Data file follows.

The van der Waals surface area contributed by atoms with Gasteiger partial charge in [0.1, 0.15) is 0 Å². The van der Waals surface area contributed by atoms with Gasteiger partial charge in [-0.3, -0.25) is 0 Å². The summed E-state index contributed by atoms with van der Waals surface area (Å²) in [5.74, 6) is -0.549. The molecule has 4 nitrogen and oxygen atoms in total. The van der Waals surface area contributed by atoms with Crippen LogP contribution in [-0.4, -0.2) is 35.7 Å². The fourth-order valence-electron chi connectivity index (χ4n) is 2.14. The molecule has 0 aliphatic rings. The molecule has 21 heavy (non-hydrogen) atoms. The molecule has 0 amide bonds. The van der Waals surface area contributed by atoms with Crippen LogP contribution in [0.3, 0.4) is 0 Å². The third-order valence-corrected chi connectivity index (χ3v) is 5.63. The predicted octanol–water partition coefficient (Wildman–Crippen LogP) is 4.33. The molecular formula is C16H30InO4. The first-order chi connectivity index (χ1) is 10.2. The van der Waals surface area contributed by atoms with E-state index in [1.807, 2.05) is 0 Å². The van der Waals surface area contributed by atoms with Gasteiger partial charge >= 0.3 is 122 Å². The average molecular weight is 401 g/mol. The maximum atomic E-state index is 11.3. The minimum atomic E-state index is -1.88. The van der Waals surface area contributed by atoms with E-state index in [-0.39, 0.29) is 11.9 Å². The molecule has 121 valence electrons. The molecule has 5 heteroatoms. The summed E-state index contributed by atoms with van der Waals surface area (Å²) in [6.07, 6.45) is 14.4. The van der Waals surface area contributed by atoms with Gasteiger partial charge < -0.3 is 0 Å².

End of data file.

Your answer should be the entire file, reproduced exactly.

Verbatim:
The van der Waals surface area contributed by atoms with Gasteiger partial charge in [0.1, 0.15) is 0 Å². The van der Waals surface area contributed by atoms with Gasteiger partial charge in [-0.3, -0.25) is 0 Å². The summed E-state index contributed by atoms with van der Waals surface area (Å²) in [5.74, 6) is -0.549. The molecule has 4 nitrogen and oxygen atoms in total. The van der Waals surface area contributed by atoms with Crippen LogP contribution in [-0.4, -0.2) is 35.7 Å². The fourth-order valence-electron chi connectivity index (χ4n) is 2.14. The molecule has 0 aliphatic rings. The molecule has 21 heavy (non-hydrogen) atoms. The molecule has 0 amide bonds. The van der Waals surface area contributed by atoms with Crippen LogP contribution in [0.3, 0.4) is 0 Å². The third-order valence-corrected chi connectivity index (χ3v) is 5.63. The predicted octanol–water partition coefficient (Wildman–Crippen LogP) is 4.33. The molecular formula is C16H30InO4. The first-order chi connectivity index (χ1) is 10.2. The van der Waals surface area contributed by atoms with E-state index in [1.807, 2.05) is 0 Å². The van der Waals surface area contributed by atoms with Gasteiger partial charge >= 0.3 is 122 Å². The average molecular weight is 401 g/mol. The maximum atomic E-state index is 11.3. The minimum atomic E-state index is -1.88. The van der Waals surface area contributed by atoms with E-state index in [-0.39, 0.29) is 11.9 Å². The molecule has 121 valence electrons. The molecule has 5 heteroatoms. The summed E-state index contributed by atoms with van der Waals surface area (Å²) in [6.07, 6.45) is 14.4. The van der Waals surface area contributed by atoms with Gasteiger partial charge < -0.3 is 0 Å².